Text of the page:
Three Arkansas farming operations have filed suit against pharmaceutical giant Pfizer, Tyson Foods Inc. and three other Arkansas poultry producers, alleging arsenic found in Arkansas rice is caused by farmers' use of chicken litter as fertilizer.
The lawsuit (PDF), filed in Circuit Court in Stuttgart by Hare Wynn Newell & Newton LLP of Birmingham, Ala., seeks class-action status. In addition to Pfizer, of New York, and Tyson, of Springdale, the suit names as defendants Pilgrim's Pride Corp. of Greeley, Colo., Simmons Foods Inc. of Siloam Springs, George's Farms Inc. of Springdale and Peterson Farms Inc. of Decatur.
Consumer Reports last month reported that it had found "worrisome" levels of inorganic arsenic, a cancer-causing agent, in rice and a number of rice products consumed widely in the U.S. and called for the federal government to set limits on arsenic in rice.
The consumer group tested more than 200 rice products and found varying levels of arsenic, including some that it termed "significant."
"White rice grown in Arkansas, Louisiana, Missouri, and Texas generally had higher levels of total arsenic and inorganic arsenic than rice samples from elsewhere (India, Thailand and California combined)," Consumer Reports said.
In the lawsuit filed late last month, the three Arkansas farming enterprises allege that Pfizer manufactures additives containing arsenic that are then sold to the poultry industry for use in chicken feed. The additives are used to foster the growth of broiler chickens and prevent an intestinal disease in chickens called coccidiosis, the suit says.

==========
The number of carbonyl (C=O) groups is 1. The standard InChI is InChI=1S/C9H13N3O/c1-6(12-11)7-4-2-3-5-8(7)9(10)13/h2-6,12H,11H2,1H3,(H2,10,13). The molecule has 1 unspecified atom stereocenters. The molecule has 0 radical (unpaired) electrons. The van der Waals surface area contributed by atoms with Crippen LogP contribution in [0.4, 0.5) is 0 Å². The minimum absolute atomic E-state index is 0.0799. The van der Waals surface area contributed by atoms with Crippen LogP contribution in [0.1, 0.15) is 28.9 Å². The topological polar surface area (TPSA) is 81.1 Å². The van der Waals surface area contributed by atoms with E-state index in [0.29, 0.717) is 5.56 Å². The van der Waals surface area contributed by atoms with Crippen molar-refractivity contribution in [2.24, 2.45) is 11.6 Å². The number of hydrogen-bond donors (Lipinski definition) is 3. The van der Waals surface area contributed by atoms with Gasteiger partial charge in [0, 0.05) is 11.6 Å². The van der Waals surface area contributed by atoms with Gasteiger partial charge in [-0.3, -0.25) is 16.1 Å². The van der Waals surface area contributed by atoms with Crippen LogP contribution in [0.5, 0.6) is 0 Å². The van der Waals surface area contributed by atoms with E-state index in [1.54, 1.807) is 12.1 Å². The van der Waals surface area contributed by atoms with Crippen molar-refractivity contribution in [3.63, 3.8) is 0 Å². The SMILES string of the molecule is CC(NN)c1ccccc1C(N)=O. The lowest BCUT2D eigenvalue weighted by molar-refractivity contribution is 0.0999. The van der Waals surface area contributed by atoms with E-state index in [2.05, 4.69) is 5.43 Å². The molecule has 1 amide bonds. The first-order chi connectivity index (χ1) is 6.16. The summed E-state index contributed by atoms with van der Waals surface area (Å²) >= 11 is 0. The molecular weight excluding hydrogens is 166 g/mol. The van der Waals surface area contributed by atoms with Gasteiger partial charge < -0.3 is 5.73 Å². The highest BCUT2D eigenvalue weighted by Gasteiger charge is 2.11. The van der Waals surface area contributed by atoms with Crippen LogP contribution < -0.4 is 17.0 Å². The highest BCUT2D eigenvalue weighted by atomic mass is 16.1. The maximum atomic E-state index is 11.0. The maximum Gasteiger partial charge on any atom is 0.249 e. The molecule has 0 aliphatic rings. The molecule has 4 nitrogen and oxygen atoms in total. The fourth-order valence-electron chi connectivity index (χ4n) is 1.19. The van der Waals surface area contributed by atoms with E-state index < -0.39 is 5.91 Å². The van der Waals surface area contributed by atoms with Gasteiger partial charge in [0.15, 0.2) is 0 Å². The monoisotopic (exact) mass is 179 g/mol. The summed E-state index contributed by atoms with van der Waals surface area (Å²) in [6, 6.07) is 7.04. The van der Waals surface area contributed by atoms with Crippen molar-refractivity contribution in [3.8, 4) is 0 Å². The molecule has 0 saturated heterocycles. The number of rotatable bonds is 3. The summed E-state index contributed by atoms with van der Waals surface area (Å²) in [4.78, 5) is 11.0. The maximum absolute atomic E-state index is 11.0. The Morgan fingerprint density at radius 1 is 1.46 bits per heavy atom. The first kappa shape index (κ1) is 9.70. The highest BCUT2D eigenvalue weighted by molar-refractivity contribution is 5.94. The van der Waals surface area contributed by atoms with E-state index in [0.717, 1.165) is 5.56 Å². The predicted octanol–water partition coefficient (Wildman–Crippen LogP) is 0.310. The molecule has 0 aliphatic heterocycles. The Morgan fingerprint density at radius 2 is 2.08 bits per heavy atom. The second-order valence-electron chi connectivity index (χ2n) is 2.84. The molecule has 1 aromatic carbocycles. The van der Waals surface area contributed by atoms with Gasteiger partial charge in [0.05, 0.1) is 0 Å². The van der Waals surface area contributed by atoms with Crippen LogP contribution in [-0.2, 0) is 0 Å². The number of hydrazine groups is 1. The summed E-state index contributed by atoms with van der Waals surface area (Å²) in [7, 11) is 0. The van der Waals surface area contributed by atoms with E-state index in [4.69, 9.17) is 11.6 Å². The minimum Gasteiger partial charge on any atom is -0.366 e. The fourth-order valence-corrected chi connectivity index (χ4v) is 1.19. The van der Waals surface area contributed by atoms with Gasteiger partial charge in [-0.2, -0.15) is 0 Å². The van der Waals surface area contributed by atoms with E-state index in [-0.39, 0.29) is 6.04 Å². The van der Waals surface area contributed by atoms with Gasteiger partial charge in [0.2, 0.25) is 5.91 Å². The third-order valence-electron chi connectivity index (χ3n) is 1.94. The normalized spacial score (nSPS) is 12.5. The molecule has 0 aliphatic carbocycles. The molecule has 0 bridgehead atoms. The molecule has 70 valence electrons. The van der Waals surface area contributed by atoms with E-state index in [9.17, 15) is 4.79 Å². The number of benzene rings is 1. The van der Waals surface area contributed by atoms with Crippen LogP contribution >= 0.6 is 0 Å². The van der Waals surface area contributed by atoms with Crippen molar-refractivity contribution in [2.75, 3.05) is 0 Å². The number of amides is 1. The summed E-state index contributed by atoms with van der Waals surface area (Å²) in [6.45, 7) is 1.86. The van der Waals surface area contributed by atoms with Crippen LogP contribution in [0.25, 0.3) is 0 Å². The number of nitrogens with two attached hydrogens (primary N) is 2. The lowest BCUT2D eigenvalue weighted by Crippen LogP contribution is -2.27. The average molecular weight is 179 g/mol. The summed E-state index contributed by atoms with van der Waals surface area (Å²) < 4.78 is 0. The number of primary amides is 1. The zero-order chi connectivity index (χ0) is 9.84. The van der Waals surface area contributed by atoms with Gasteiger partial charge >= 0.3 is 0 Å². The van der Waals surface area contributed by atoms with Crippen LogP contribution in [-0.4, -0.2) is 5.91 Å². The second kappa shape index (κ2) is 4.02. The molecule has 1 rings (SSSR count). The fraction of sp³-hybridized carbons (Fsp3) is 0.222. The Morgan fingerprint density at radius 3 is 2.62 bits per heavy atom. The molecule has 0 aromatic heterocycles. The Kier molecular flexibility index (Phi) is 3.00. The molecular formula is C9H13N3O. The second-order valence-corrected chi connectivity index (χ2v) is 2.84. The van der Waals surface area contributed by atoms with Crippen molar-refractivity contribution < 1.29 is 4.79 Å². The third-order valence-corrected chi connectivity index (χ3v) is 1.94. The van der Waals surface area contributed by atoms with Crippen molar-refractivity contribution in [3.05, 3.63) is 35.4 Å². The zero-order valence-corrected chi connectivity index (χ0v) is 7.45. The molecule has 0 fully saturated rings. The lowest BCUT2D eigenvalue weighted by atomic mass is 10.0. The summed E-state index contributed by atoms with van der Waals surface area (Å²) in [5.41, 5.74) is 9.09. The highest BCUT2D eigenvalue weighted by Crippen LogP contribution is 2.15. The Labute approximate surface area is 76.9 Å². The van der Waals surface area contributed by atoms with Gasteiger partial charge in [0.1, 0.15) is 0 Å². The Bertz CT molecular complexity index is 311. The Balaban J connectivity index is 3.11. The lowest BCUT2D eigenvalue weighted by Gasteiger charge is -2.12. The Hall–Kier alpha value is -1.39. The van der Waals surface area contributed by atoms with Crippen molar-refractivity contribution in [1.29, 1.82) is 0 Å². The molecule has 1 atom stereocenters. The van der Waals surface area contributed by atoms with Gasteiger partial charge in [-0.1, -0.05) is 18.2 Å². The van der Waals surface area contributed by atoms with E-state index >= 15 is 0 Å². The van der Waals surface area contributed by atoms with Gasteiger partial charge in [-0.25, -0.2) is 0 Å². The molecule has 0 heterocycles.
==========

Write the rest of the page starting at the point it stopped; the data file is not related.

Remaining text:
The suit says that chicken litter, which contains chicken waste, is used by rice farmers as fertilizer. This litter winds up contaminating the soil and, ultimately, the rice crop, according to the suit.
The poultry growers "knew that excessive arsenic in chicken litter used as fertilizer on many rice farms in Arkansas would contaminate the entire U.S. rice crop and infiltrate the general U.S. rice supply, and that public news about such arsenic contamination would result in devastating financial losses to U.S. and Arkansas rice producers ...," the suit says.
The suit's plaintiffs are John Alter and Kenneth Graves, both of Arkansas County, and Mark and Joyce Hargrove of DeWitt. All are rice farmers, the suit says.
The suit seeks class-action status to represent all rice farmers in Arkansas. It seeks both compensatory and punitive damages to be determined at trial.
Gary Mickelson, a Tyson spokesman, said, "We’re still reviewing the lawsuit, but will say it appears to be an example of creative lawyers trying to use frivolous litigation to extract money from companies that have done nothing wrong. We will vigorously defend ourselves. None of our chickens are given feed additives containing arsenic."
A spokesman for Simmons declined comment, and spokesmen for the other companies did not immediately return phone calls.